It’s been a big debate in our office too. Responding to RFPs takes tons of effort, and losing is demoralizing. So we decided to put RFP responses to the back burner.
But we shouldn’t dismiss anything on gut feeling alone, so we did some research that changed our minds!
In our research, we spoke to dozens of:
- personal contacts,
- experts from the Clarity.fm platform,
- Inc5000 business owners we interviewed for our B2BNXT.com blog, etc.
The majority were adamant about NOT responding to RFPs:
“They’re a waste of time and resources better spent elsewhere”
“These go out to hundreds of companies so your chances are negligible”
“You’ll have to go to (price) war because it all comes back to price”
But we also heard some very convincing anecdotal evidence from RFP writers (those that put out RFPs in order to hire vendors).
Your RFP response may have a probability to win as high as 30-40%!
Did you know… A typical RFP indeed goes out to hundreds of companies. But only a handful end up responding and meeting the criteria. So the odds of winning are actually pretty good.
Why is that?
- A very small fraction of your competitors believe that they have a fighting chance to win an RFP. If everyone assumes that it all goes down to price… who’s left responding to RFPs?
- Very few companies know where to find RFPs and don’t monitor databases
- Even fewer companies have the in-house resources to systematically respond to RFPs
What would happen if you shifted your mindset that your probability of success is not <1% but rather 25-40%?
But you still need to bring your A-game
This doesn’t mean that you can phone it in. Just use one of the RFP templates off the Internet, hire an intern to fill out some company info, and start submitting it to all RFP requests.
Because a) there WILL be a few strong competitors that also participate in the RFP process; and b) the company putting out the RFP sees your response as a reflection of what quality of work they should expect from you.
What does it mean to bring your A-game?
Demonstrate clearly that you understand the client’s business & objectives. And make an even clearer case for your value proposition.
How are you uniquely qualified to solve their problem?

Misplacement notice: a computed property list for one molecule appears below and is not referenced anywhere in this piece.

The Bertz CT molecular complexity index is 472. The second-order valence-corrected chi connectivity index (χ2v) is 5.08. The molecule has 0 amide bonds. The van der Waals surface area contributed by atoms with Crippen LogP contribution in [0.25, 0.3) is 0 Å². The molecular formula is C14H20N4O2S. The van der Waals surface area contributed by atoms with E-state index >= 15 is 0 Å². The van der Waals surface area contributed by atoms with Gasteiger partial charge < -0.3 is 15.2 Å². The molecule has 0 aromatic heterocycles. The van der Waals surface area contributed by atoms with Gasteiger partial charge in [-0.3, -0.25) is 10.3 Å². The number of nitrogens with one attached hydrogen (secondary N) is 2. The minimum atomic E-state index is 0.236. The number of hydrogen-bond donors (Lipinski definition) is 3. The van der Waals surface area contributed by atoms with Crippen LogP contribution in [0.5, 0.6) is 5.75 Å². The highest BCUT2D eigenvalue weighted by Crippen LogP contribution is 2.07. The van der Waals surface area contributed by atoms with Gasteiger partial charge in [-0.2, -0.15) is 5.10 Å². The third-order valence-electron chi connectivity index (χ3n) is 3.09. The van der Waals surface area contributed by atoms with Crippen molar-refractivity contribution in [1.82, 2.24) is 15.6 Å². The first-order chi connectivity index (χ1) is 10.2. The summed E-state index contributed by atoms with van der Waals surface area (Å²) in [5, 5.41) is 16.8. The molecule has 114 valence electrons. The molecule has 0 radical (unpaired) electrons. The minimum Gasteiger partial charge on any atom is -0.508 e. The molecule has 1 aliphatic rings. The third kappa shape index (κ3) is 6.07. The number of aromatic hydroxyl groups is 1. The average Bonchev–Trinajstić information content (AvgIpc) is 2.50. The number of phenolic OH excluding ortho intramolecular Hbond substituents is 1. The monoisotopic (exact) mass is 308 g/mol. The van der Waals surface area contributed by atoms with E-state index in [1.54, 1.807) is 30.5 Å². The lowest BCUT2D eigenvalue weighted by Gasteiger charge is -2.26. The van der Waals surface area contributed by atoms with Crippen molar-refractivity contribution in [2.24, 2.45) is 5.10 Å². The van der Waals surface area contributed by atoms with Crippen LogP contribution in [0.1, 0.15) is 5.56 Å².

What results should they expect?
What objections can you address upfront?
By the end, they should be blinded so much by your qualifications and the value you can add to their business so price barely comes into play.
The best way to boost your RFP win rate? Convert your RFP into a short explainer animation.
You can spend an hour or send them 100 pages of text explaining how you’re different and better. Unfortunately, nobody’s going to ‘get’ it.
(I can give you the scientific reasons why that’s the case over a call, but it’s a longer discussion and outside the scope of this post)
A 3-5 minute explainer animation will help your RFP response stand out and get you to the top of the pile. The RFP reviewer will ‘get’ your value proposition right away.
And at the RFP review meeting you can get all the stakeholders on the same page FAST. And then your subject matter experts can swoop in to answer questions. Time is of the essence during those meetings: the team that addresses the most objections wins!
The bottom line?
It’s worth revisiting your position against responding to RFPs. And you want to put your best foot forward… perhaps taking advantage of our very cost-effective solutions where you can create 1 video and repurpose it for many RFPs.
Maybe you can start by targeting RFPs with bigger clients than your average project. Give it a shot for a few months and compare RFP to other channels for winning business.
We’ve also written about 3 ways to make your RFP response truly stand out, demonstrate you’re a cutting edge vendor with your approach and materials, and further increase your win rate.